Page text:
My City of Ruins
The title for this story is taken from the song "My City of Ruins" by Bruce Springsteen.
The title for this chapter is taken from a line in the song "Two Rooms at the End of the World" by Elton John
Disclaimer: I still don't own anything "Grey's"-related. I'm working on it.
Reviews would be bliss.
Chapter 14: Two Rooms at the End of the World
"Addison." Her eyes cracked open as she eyed Derek's silhouette hovering in the door to the study. She attempted to sit up, but a shot of pain lanced through her neck and back, punishing her for falling asleep on the hard, unforgiving window seat, her spine curved like a question mark. "Addison," he said again, squinting in the gray darkness of the pre-dawn.
"Hey," she replied, arching her back as her muscles screamed in protest. She could just make out his frown in the darkness and she smoothed a hand over her hair. "I didn't want to wake you."
His frown deepened. "You OK?"
She nodded. "Yeah," she added, in case the nonverbal gesture was lost to the shadows. "Fine. Just restless." His expression was dubious. How much longer, she wondered, would they dance this dance?
He leaned against the doorjamb, his muscular arms folded across his bare chest, his bare toes curling against the cold wood floor. He visibly shivered, his cotton boxers offering little warmth against the chill of the night. His dark hair stood out from his head in a million different directions, teased by her hands and matted by his pillow. He regarded her for a moment before glancing around the room. She could see him turning words over in his head, and she waited for him to try once again to penetrate the wall of detachment she had built with every assertion that she was "fine." He was silent for a moment longer before allowing his gaze to trail from the walls to her face. "So I was thinking," he began, shifting his weight and uncrossing his arms to run a hand through his unruly hair. "This would be a good nursery."
She frowned slightly, surprised at the unexpected subject. "What?"
The hand that had been running through his hair extended and gestured around the dim room. "This room. I was thinking it would make a good nursery. It's a good size, and it's right across the hall from us." He paused, gauging her reaction. She was gazing around the room, her brow creased slightly as she did so, the concept of a nursery clearly one that she hadn't even considered.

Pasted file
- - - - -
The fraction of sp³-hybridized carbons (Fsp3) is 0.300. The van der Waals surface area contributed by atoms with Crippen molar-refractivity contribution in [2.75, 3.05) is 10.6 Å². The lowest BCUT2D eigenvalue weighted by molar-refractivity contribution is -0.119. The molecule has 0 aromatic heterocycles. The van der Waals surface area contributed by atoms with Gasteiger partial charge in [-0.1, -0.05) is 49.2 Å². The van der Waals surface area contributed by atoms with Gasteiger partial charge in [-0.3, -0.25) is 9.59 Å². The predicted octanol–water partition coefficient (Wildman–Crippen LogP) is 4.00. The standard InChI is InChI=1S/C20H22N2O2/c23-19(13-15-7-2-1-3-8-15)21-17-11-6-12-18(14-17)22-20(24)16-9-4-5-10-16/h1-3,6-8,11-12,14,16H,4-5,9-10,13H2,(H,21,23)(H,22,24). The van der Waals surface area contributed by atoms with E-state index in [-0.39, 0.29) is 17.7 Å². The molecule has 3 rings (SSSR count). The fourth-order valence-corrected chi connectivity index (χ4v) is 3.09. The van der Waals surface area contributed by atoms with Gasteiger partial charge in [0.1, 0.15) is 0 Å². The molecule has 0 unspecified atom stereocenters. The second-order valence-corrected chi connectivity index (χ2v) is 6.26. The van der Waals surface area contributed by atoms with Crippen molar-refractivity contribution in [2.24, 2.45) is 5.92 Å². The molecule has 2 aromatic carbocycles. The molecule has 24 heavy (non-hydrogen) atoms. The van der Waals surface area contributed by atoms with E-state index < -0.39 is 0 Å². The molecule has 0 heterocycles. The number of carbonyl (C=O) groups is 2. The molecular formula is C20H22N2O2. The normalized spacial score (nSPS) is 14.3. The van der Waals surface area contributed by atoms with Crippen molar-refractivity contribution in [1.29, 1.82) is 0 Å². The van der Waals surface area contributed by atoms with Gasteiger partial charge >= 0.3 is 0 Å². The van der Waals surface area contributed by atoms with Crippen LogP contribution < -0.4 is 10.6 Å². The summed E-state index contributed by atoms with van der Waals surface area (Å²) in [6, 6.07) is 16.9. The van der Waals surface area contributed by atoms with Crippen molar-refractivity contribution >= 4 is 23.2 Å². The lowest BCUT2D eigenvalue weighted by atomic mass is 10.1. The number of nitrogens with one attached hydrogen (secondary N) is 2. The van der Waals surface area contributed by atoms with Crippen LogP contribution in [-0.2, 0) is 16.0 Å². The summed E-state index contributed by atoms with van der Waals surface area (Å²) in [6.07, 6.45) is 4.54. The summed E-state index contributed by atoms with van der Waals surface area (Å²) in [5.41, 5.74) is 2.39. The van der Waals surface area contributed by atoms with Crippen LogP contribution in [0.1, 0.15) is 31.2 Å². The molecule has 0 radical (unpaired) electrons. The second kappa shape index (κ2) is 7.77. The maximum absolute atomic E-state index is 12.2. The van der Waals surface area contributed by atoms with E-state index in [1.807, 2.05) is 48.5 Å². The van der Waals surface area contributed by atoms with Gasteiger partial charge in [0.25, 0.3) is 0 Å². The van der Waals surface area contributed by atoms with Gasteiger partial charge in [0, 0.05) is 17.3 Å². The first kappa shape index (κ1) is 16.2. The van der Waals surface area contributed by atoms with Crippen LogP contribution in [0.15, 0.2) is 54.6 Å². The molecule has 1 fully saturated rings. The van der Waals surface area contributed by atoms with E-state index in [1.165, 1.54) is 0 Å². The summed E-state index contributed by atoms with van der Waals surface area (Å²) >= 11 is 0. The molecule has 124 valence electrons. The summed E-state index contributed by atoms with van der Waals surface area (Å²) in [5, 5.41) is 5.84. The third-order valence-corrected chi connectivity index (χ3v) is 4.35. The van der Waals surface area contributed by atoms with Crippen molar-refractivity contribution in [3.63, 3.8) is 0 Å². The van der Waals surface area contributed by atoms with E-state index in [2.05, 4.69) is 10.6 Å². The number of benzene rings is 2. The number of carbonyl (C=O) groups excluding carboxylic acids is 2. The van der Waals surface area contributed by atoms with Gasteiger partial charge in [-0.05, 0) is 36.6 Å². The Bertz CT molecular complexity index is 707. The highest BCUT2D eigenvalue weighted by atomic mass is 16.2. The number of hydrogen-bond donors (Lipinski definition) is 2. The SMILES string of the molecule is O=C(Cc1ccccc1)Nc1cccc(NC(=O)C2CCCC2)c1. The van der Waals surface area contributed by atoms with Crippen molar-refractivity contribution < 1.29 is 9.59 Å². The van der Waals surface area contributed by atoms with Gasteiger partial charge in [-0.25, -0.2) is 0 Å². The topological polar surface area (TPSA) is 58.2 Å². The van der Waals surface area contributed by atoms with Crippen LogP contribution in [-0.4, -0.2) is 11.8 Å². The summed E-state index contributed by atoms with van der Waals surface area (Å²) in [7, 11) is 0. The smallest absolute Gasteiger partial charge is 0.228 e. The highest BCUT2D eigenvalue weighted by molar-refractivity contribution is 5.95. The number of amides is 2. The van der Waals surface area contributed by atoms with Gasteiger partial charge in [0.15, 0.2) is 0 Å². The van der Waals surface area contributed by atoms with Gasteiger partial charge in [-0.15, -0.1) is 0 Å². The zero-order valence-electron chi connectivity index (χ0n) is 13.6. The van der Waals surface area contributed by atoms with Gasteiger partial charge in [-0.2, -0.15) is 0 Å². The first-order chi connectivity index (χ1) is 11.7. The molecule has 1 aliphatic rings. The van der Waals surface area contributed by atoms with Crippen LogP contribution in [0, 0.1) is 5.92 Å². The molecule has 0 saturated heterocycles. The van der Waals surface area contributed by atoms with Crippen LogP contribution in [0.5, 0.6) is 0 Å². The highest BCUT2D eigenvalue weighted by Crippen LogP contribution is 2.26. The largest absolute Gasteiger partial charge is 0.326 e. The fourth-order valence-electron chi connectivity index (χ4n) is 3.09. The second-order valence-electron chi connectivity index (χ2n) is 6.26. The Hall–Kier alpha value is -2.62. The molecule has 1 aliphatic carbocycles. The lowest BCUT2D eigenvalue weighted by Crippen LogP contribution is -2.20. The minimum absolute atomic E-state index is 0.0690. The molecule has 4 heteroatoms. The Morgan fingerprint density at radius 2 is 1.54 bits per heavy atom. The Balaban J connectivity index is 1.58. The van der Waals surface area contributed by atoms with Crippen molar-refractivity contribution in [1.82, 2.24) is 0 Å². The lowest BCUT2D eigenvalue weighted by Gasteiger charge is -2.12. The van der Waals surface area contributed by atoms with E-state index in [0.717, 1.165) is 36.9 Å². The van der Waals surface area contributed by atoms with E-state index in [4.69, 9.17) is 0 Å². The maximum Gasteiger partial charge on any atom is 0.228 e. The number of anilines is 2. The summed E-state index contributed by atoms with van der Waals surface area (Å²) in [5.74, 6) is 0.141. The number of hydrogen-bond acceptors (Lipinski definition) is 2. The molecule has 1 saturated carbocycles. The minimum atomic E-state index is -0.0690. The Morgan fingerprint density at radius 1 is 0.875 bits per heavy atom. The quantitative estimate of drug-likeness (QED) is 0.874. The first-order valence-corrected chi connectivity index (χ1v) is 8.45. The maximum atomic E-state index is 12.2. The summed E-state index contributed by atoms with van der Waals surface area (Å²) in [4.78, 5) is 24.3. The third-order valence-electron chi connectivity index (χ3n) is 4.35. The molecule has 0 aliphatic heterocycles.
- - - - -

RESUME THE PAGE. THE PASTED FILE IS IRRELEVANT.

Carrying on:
"We would have to paint it," she said after a moment, but it wasn't an argument against the idea; simply a comment.
"That's doable," he replied, aiming for encouragement without pressure.
She nodded slightly, glancing around the room for a moment before meeting his eye, grateful that he had avoided pointing out the oddity of finding her curled up in a ball against the large bay window before the sun had risen. She turned slowly, letting her legs hang off the seat and curling her toes as they met the cool floor. After a moment, she let her heels thump gently against the wood paneling that was the front of the bench seat. "Toy box?" she suggested as the hollow thud echoed through the room.
He nodded in response, his excitement at her input almost tangible. She felt her stomach clench – had he always been this easy to please, or had life with her during the past two weeks truly been that difficult? "Definitely," he said.
She could feel him studying her in the gradually increasing light as night gave way to morning. She nodded again, feeling suddenly, tragically inept at verbal communication. He regarded her for a moment before filling the void of silence, and she wondered if her discomfort were that tangible, or if he knew her that well, or if they had simply gotten used to filling each other's silences when silence was too heavy to bear. "I was actually thinking… maybe… baby shopping."
She frowned. "Today?"
He nodded. "I don't have anything planned, apart from jogging with Mark at 7. I thought if you wanted, we could make a day of it."
She arched an eyebrow as she considered this – once upon a time, it would have been something they needed to schedule. It would have been something they had each written on their calendars, crossed out, erased, and rewritten a few times over as surgeries, consults, appointments and procedures wreaked havoc on their personal schedules. Now, though, their sudden freedom from work had given them the time that they had once craved. She could almost laugh at the irony. She couldn't work and Derek didn't seem interested in it. Outside of two consults he had done in the past week as favors to fellow physicians, he hadn't gone near the office in two weeks by choice. She craved the normalcy of her workday, but couldn't practice medicine until she had been cleared to do so. He was staring at her intently, awaiting her response. She shrugged. "OK."